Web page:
Object of Briscola

The object of Briscola is to take tricks containing the most point-scoring cards as possible.


The composition of the deck in Briscola depends on the number of people playing. The two- or four-player game uses the same 40-card Italian pack used in Scopa. To prepare such a deck, take a deck of Denexa 100% Plastic Playing Cards and remove the 10s through 8s, leaving ace through jack and 7 through 2 in each of the four suits. The three-player game uses a 39-card deck, prepared the same way, but removing one of the 2s (which one doesn’t matter, but it should be communicated to all of the players).

You’ll also need something to keep score with. Scoring is not too complicated in this game (at the most you’ll be playing three hands), so while pencil and paper will work, you can also use a smartphone application, a small dry-erase board, or even memory if you trust everyone not to fudge the numbers.

In the four-player game, the players should either mutually agree to partnerships, or else draw cards from a shuffled deck to determine who is on which partnership (the two players drawing higher cards play against the two drawing lower cards). Partners should sit opposite one another, such that when proceeding around the table, each player is from alternating partnerships.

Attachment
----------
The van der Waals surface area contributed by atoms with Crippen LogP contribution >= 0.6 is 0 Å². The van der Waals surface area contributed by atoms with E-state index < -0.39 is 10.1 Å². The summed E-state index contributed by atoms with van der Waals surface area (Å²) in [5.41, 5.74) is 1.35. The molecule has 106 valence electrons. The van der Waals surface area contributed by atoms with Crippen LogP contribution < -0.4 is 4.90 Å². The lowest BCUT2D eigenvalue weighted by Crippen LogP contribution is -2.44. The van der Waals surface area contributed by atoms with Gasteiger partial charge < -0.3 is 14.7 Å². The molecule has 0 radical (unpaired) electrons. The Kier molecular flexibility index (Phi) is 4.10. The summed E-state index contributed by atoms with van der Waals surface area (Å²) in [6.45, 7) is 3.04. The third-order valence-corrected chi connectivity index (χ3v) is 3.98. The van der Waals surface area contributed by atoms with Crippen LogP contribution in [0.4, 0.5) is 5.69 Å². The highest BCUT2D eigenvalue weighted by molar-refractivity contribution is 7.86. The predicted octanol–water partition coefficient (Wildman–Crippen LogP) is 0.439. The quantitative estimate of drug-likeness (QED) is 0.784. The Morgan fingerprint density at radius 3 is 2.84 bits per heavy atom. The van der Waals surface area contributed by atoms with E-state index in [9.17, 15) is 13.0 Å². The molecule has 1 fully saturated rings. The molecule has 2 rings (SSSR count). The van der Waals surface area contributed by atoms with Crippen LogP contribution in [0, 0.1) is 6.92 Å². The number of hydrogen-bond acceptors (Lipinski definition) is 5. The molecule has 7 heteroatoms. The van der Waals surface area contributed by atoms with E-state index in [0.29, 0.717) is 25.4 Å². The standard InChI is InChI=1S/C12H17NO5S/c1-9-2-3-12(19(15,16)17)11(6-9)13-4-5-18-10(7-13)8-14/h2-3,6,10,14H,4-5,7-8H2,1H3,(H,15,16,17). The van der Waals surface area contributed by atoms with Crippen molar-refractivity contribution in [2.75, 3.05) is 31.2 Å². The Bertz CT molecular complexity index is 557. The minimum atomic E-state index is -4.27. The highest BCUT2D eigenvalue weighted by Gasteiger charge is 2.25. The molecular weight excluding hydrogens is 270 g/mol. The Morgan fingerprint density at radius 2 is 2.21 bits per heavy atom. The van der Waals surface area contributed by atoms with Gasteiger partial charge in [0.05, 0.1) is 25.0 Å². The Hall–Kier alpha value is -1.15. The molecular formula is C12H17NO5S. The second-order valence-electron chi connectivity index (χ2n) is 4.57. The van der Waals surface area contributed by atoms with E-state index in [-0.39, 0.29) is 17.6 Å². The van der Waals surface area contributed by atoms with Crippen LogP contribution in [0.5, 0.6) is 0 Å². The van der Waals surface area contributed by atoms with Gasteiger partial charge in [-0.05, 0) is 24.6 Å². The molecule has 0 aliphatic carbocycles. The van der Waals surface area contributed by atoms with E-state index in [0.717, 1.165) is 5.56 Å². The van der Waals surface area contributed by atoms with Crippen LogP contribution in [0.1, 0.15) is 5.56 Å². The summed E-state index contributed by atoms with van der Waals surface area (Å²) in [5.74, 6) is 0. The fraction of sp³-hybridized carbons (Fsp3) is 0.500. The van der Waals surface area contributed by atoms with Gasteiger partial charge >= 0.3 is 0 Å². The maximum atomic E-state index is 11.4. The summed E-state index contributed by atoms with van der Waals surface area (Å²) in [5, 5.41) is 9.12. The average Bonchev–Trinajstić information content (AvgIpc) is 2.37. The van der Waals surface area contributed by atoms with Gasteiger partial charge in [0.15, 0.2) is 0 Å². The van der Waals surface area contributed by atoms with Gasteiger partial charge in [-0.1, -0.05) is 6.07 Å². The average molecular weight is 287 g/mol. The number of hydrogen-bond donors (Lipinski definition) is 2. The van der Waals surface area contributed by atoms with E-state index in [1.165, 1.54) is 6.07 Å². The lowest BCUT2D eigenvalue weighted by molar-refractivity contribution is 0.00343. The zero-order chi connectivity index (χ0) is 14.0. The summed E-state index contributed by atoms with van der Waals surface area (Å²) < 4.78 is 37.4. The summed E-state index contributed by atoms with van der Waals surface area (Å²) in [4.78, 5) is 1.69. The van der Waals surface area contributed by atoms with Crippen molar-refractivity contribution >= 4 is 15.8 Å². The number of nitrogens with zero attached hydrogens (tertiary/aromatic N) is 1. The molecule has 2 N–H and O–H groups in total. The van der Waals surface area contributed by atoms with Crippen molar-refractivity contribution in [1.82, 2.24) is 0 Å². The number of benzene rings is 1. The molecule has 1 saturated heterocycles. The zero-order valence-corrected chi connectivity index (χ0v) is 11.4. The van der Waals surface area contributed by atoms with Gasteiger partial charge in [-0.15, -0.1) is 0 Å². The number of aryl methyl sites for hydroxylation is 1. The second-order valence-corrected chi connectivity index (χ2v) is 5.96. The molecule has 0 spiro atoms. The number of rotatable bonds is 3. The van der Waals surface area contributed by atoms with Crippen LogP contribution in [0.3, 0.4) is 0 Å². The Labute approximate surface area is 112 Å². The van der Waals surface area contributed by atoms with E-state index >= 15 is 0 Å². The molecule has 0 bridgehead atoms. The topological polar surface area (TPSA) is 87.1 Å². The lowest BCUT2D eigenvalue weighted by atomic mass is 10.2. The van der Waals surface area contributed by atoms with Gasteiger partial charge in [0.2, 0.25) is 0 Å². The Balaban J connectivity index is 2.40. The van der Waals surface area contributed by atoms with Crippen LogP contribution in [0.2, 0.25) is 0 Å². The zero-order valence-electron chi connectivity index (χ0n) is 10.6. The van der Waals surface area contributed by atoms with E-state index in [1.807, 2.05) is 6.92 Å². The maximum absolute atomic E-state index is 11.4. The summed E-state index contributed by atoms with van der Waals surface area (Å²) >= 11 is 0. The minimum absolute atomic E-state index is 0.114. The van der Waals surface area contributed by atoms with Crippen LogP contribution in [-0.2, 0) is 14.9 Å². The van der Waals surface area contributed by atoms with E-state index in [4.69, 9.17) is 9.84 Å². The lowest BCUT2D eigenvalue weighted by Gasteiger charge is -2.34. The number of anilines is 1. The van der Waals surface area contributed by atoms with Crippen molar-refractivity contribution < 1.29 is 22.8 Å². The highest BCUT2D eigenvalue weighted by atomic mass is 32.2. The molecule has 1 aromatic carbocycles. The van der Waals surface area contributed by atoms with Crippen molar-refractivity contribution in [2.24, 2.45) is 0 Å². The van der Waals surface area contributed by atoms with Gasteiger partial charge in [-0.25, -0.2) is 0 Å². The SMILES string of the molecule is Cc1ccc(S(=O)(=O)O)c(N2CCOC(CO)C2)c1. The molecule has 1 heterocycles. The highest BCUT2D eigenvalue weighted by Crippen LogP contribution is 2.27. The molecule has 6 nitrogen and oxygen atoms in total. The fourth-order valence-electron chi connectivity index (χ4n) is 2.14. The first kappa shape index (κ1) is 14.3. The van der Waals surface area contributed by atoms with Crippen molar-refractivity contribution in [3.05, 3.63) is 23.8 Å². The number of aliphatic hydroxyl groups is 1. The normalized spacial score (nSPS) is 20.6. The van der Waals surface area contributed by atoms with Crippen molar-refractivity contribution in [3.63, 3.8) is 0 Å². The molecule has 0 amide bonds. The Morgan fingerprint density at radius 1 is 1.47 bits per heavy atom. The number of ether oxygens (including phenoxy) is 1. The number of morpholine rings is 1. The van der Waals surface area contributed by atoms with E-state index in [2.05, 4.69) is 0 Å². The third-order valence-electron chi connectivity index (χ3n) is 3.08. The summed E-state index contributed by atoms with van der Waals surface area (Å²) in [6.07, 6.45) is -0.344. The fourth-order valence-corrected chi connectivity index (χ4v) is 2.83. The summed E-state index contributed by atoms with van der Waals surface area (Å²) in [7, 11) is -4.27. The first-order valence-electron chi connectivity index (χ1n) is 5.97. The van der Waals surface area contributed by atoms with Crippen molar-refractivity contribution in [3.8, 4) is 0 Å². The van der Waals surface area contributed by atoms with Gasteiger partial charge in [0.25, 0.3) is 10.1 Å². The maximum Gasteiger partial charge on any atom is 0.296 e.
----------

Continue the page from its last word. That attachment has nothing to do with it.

Shuffle and deal three cards to each player. Turn up the next card of the deck. This card, the upcard, fixes the trump suit for the hand. Place the deck stub in the center of the table; it will form the stock.

Card ranking

Briscola uses an idiosyncratic card ranking, elevating the 3 to the second-highest card, just below the ace. All other cards rank in their usual order. Therefore, the full card ranking is (high) A, 3, K, Q, J, 7, 6, 5, 4, 2 (low).

Game play

The player to the left of the dealer leads to the first trick. Each player, proceeding around the table to the left, then plays one of their cards to the trick. There is no obligation to follow suit; a player may play any card they please. The player who played the highest trump, or the highest card of the suit led, if there is no trump, wins the trick. That player adds it to a face-down won-tricks pile in front of them (in the four-player game, partnerships share a common won-tricks pile). There is no need to keep the tricks separated in the pile.

After each trick, the players each draw a card, starting with the player who won the trick, then proceeding clockwise. The player that won the trick then leads to the next one.

After the stock has been depleted, the next and final player to draw takes the upcard. In the four-player game, the players now briefly exchange hands with their partner, look at their partner’s last three cards, then switch back. Then, the last three tricks are played as usual.

When all of the tricks have been played, the hand is scored. Players turn up their won-trick piles and total up the number of points found in it according to the following list:

  • Aces: eleven points.
  • 3s: ten points.
  • Kings: four points.
  • Queens: three points.
  • Jacks: two points.
  • 7s–2s: zero points.

In the two- and four-player games, one more hand is played, with the deal passing to the left (to the first hand’s non-dealer in the two-player game). In the three-player game, each player deals one hand, for a total of three hands. Whichever player or partnership scored the most points across all of the hands is the winner (in the event of a tie, the winner of a tie-breaker hand wins the game).